North Carolina redistricting attorney who fell short in federal confirmation fight dies at 69

 RALEIGH, N.C. (AP) — Thomas Farr, a longtime North Carolina redistricting and election law attorney who regularly defended Republican interests but whose 2018 federal judgeship nomination was scuttled by two GOP senators, has died, a legal colleague said Tuesday. He was 69. Farr died on Monday following a series of heart problems, according to Phil [[{“value”:”

RALEIGH, N.C. (AP) — Thomas Farr, a longtime North Carolina redistricting and election law attorney who regularly defended Republican interests but whose 2018 federal judgeship nomination was scuttled by two GOP senators, has died, a legal colleague said Tuesday. He was 69.

Farr died on Monday following a series of heart problems, according to Phil Strach, a fellow election law attorney who said he had spoken to Farr’s family about his death. Strach declined to say where Farr died.

“He should be remembered as what I would describe as a legal titan, certainly in North Carolina and, in many respects, nationwide,” Strach said. “You don’t get nominated a federal judge without … a record of legal accomplishments.”

Farr, an Ohio native who attended law schools at Emory University and Georgetown University, arrived in North Carolina in the 1980s, according to Strach.

Although a specialist in employment law, Farr became known for his work in redistricting litigation. He participated in oral arguments before the U.S. Supreme Court in the 1990s for a court case in which voters argued successfully that an unconventional majority-Black congressional district drawn by North Carolina Democrats violated the Voting Rights Act.

Farr participated in voting and redistricting cases into the 2000s and then the 2010s, when Republicans took over the state legislature and their laws and redistricting lines were being challenged. Farr was formally nominated to a U.S. District Court judgeship in eastern North Carolina four times — two each by President George W. Bush and President Donald Trump — but was never confirmed.

During his final nomination, civil rights groups and Democrats criticized Farr for defending North Carolina voting and redistricting laws that judges had declared racially discriminatory. That included a 2013 law whose provisions requiring photo identification to vote and reducing the number of early voting days were struck down.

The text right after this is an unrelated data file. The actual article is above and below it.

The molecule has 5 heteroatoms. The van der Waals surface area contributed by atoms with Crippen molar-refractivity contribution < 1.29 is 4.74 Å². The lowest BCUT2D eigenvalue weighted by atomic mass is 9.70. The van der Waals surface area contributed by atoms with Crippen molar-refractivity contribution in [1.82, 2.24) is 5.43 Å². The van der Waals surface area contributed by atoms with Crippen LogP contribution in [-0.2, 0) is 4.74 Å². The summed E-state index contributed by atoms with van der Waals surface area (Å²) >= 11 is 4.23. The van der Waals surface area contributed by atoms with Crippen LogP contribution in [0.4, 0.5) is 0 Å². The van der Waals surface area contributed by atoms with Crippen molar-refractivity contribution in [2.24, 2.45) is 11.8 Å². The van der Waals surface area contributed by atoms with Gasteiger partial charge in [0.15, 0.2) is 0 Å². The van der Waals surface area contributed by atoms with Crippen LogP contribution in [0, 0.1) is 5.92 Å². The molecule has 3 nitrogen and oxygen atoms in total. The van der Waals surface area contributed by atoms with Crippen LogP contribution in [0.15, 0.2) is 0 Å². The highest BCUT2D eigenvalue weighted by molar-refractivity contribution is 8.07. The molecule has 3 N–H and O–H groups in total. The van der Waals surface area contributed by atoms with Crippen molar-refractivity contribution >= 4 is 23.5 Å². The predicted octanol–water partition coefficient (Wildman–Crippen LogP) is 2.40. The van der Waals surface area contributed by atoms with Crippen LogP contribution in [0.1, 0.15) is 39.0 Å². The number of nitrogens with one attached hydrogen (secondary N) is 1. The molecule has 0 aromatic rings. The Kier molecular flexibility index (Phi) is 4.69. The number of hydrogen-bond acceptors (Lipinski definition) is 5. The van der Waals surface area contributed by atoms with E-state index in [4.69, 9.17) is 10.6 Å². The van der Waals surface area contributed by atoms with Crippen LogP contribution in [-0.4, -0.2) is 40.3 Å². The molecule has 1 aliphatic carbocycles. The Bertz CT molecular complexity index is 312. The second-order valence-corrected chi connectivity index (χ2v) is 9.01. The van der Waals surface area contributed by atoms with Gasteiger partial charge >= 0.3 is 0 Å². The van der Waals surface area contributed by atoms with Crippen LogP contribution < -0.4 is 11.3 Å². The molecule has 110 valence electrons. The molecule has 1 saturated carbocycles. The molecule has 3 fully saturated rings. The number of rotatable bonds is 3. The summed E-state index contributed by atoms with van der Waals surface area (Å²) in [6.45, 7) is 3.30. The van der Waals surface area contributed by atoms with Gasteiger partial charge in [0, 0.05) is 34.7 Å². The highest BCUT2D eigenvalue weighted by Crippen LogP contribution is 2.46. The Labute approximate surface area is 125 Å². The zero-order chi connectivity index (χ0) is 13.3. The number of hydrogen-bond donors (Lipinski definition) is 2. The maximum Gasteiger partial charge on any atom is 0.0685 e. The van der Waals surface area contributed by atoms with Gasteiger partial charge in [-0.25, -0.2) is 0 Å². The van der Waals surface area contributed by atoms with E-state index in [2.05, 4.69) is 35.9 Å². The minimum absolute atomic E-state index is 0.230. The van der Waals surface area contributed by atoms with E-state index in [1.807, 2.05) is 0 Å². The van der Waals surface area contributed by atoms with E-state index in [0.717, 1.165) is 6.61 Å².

The critics also focused on Farr’s time serving as a lawyer for the reelection campaign of Republican Sen. Jesse Helms in 1990. The U.S. Justice Department alleged that postcards sent by the campaign mostly to Black voters were intended to intimidate them from voting.

Farr told the U.S. Senate Judiciary Committee that he wasn’t consulted about the postcards, did not have any role in drafting or sending them and was appalled by the language on them.

South Carolina Sen. Tim Scott sealed Farr’s confirmation failure by announcing in November 2018 that he wouldn’t vote for him, joining GOP Sen. Jeff Flake of Arizona and 49 Democratic lawmakers. Scott, the lone Black Republican in the chamber, said he decided to vote against Farr after a 1991 Justice Department memo on the postcard matter “shed new light on Mr. Farr’s activities.”

Strach, who worked with Farr for 25 years, most recently as a fellow law partner at the Nelson Mullins firm, called Farr’s defeat the result of politics that blew allegations out of proportion. Farr was “confused and perplexed by the negative blowback” that he received, given that he believed his redistricting work in the 1990s plowed new ground to protect Black voting rights, Strach said. Strach called Farr a compassionate person who helped the next generation of lawyers.

Farr’s “contributions to the legal field, his tireless advocacy for justice, and his commitment to the U.S. Constitution and the founding principles of our country will continue to inspire those who knew him for many years to come,” North Carolina Republican House Speaker Tim Moore said in a news release.

Gary D. Robertson, The Associated Press

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